A North Carolina man now described as a “serial killer” shot and killed Nancy Rego of Charlotte and poisoned her 88-year-old mother in November 2017, according to federal prosecutors who handled the case.
Daniel Printz, a Rutherford County handyman, also killed Gaston County resident Leigh Goodman, 61, in 2018 within days of meeting her, the U.S. Attorney’s Office in South Carolina says.
The remains of Rego and Goodman have not been found and likely never will be, authorities say.
“We believe — and the evidence supports — that Printz disposed of their bodies in a way in which they are unrecoverable,” Assistant U.S. Attorney Derek Shoemake told The Charlotte Observer on Thursday.
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On Tuesday, Printz, 59, pleaded guilty in Spartanburg, S.C., federal court to kidnapping and homicide charges in connection with the August 2021 death of Edna Suttles, 80, of Travelers Rest, S.C. He was sentenced to life in prison without parole.
In his plea agreement with federal prosecutors, Printz also acknowledged a role in the death or disappearances of Rego, Sellers and Goodman but was not charged with additional crimes.
Goodman, originally from Sarasota, Florida, lived a transient life, according to the Gaston Gazette. Neither Gaston County Police nor Gastonia Police were familiar with her, the newspaper reported.
“She was killed at (Printz’s) property in Gaston County, and there was some evidence presented in court that she lived there for some brief period,” Shoemake told the Gazette. “Given her transient nature we cannot definitively say where she lived.”
Authorities warn that Printz may have killed others. He served more than a decade in prison after being convicted in Michigan in 1997 of kidnapping a woman there.
Given the number of victims, South Carolina prosecutors could have sought the death penalty against Printz but opted for a mandatory life sentence after he agreed to cooperate with the investigation, including taking investigators to where he’d buried Suttles’ body.
At a Wednesday news conference in Greenville, S.C., Paul Davis, an assistant special agent in charge of the FBI office in South Carolina, said he hoped Printz’s confession, conviction and sentencing offered “some closure” to the families of the victims who have been trapped in a “continuous nightmare, spending every day wondering what happened” to their loved ones.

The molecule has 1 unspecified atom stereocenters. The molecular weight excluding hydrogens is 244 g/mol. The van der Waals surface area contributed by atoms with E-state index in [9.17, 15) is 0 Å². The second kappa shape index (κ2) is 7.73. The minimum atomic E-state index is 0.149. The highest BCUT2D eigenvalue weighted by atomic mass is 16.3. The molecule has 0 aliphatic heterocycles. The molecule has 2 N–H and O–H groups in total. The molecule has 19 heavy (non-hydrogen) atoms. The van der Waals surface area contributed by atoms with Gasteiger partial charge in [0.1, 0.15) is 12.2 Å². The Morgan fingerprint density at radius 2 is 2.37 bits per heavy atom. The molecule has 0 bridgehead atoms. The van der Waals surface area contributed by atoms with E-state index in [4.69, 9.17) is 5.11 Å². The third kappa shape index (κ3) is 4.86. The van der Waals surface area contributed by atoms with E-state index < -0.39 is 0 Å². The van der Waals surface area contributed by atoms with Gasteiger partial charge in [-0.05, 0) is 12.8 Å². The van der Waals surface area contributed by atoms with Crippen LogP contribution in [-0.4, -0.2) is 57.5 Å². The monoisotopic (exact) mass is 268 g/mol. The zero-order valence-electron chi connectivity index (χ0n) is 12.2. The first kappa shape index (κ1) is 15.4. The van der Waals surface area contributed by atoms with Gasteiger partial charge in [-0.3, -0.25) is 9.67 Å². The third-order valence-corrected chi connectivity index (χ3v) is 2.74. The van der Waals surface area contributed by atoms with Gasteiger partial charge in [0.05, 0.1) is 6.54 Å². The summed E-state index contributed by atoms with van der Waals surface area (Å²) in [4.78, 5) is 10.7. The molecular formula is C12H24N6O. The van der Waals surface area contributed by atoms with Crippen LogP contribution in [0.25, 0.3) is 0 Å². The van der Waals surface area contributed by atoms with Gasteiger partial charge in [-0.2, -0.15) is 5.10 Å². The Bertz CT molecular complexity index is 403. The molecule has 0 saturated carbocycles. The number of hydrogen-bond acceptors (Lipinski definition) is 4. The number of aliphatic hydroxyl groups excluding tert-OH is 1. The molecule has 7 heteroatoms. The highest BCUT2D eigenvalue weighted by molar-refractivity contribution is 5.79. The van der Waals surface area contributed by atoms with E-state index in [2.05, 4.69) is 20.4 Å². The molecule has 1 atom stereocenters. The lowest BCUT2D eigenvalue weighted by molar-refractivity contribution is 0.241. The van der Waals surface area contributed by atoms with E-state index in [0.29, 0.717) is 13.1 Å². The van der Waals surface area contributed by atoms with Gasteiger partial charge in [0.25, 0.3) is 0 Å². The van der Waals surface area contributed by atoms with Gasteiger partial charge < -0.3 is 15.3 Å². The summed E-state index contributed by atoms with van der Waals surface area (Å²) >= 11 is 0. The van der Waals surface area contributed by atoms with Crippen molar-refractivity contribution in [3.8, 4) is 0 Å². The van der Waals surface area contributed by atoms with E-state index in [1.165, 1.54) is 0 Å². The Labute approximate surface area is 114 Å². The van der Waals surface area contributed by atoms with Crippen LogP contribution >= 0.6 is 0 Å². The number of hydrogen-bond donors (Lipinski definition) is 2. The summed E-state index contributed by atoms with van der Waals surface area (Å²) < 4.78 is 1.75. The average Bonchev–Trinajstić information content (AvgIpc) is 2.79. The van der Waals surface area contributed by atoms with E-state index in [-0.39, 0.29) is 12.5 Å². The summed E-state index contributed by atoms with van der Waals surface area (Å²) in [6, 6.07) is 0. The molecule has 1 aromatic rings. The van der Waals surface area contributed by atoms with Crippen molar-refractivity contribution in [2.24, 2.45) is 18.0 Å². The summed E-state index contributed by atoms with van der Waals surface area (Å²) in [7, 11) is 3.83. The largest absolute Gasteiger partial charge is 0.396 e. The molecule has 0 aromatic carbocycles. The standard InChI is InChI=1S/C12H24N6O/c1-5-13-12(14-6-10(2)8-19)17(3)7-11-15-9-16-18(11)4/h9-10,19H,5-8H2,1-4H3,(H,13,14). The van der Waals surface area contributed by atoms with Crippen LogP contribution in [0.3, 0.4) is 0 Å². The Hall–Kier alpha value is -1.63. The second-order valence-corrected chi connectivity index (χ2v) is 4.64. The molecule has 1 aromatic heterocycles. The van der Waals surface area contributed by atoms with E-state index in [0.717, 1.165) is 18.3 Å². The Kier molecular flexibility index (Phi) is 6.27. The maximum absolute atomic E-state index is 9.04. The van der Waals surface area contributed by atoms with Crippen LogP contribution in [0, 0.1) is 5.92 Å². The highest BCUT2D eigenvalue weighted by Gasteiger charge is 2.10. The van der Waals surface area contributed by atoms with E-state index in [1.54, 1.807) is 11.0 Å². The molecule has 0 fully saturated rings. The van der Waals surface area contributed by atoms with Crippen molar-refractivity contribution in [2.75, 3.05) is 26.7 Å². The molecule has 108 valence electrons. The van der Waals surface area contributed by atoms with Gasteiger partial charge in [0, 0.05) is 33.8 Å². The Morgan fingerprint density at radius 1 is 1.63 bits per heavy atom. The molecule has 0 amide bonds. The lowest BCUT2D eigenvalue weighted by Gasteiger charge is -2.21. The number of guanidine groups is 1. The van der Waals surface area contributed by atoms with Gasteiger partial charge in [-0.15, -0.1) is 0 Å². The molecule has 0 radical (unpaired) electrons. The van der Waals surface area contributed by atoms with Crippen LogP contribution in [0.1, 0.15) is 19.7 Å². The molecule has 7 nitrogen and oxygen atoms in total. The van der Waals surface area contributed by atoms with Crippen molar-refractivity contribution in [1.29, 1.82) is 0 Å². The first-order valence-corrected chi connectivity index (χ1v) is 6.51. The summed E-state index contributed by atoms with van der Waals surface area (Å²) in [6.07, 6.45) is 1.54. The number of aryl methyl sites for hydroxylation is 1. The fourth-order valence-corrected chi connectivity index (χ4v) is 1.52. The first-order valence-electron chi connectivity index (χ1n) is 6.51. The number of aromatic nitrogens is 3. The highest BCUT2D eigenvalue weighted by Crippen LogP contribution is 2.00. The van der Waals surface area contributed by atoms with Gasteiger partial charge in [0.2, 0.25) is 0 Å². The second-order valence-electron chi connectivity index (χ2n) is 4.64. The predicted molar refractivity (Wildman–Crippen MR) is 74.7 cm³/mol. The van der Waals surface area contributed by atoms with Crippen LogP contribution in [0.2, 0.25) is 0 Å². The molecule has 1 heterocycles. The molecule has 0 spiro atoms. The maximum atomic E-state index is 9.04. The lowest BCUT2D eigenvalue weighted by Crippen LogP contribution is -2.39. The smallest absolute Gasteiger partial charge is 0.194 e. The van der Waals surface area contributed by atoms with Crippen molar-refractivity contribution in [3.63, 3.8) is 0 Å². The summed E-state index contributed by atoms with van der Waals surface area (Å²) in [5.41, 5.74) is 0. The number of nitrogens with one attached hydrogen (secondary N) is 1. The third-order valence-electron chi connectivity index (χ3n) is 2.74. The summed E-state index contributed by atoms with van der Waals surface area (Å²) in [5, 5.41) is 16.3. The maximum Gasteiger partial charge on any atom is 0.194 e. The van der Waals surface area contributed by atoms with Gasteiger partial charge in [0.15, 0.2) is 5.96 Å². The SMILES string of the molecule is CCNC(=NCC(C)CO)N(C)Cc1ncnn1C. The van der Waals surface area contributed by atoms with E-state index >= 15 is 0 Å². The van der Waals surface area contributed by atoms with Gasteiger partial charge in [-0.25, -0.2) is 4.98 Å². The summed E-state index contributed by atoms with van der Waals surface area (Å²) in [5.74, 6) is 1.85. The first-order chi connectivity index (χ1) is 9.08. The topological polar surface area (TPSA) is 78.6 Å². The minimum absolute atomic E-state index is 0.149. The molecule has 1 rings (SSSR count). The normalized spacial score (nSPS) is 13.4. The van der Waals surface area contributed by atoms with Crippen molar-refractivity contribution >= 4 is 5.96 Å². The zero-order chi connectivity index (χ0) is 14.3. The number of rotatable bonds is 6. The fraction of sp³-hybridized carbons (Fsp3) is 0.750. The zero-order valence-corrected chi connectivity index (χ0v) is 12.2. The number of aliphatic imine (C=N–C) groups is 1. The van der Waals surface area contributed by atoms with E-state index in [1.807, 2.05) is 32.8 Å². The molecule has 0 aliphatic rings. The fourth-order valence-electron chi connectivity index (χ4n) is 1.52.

Social Security checks
The additional details of Printz’s killings do cast new light on the 5-year-old riddle of how Rego, 66, a longtime Charlotte massage therapist, disappeared five years ago on the very day her mother, Dolores Sellers, died.
According to prosecutors, Sellers died on Nov. 8, 2017, after Printz gave her a lethal dose of prescription medication.
Investigators say Rego was dating Printz at the time of her disappearance and had signed over her power of attorney to him in September 2017. According to investigators, she was shot and killed two months later.
After she vanished, her family members texted and emailed with a person who purported to be Rego but refused to meet or speak with them, an FBI affidavit claims.
An additional affidavit accompanying Printz’s criminal complaint alleges he collected Rego’s Social Security check for years until his arrest last September in connection with Suttles’ disappearance.
Suttles was last seen alive in late August, meeting with Printz outside a grocery store in Travelers Rest then driving away after he got into her car.
Her body was found in May after Printz led investigators to her makeshift grave in rural Rutherford County. She too had been given a lethal dose of medication, prosecutors say. An FBI affidavit says Printz may also have used a plastic bag to suffocate her.
During a September 2021 raid on Printz’s home as part of the Suttles’ investigation, detectives with the Greenville County Sheriff’s Office discovered Rego’s driver’s license and passport. After Printz’s arrest that day, Rego’s debit card was found in his wallet.
No alarm bells
The ties between Printz and the missing Rego first became public four years earlier when her car was involved in a June 2018 wreck. Printz was behind the wheel. The vehicle was towed, never picked up and eventually auctioned.
A subsequent search of Printz’s residence by the Rutherford County Sheriff’s Office on Sept. 23 found even more links to Rego, including bank statements, credit cards, prescription medication, and a wallet belonging to her mother, court records show.
On Oct. 9, Suttles’ hand bag, car keys and other personal effects were discovered in a bee box on Printz’s property in the small Rutherford County town of Bostic.
In an Oct. 13 interview with investigators in which he said he wanted to “purge himself” of his sins, Printz hinted at multiple killings, according to a FBI affidavit unsealed in March.
In one example, Printz said he “hypothetically” helped a friend euthanize a family member, then apparently killed the friend when the friend had feelings of remorse and was going "to tell."
During the same interrogation, Printz spoke of another friend whom he tried to help who also ended up dying. Printz disposed of the body so he could collect the friend’s Social Security, the affidavit says.
Asked if Printz was referring to Rego in either instance, Shoemake referred the Observer to the public court documents in the case.
Lisa Jones, who teaches college history in Charlotte and who knew Rego for 20 years, wonders why it took authorities so long to look into her friend’s disappearance.
“Her car was in an accident (four years ago) and no alarm bells went off?” the former South Carolina probation and parole officer told the Observer last month. “Did any part of law enforcement even know she was missing?”
The first missing person’s report on Rego appears to have been issued last September, immediately after investigators found her personal items at Printz’s home but almost four years after she disappeared.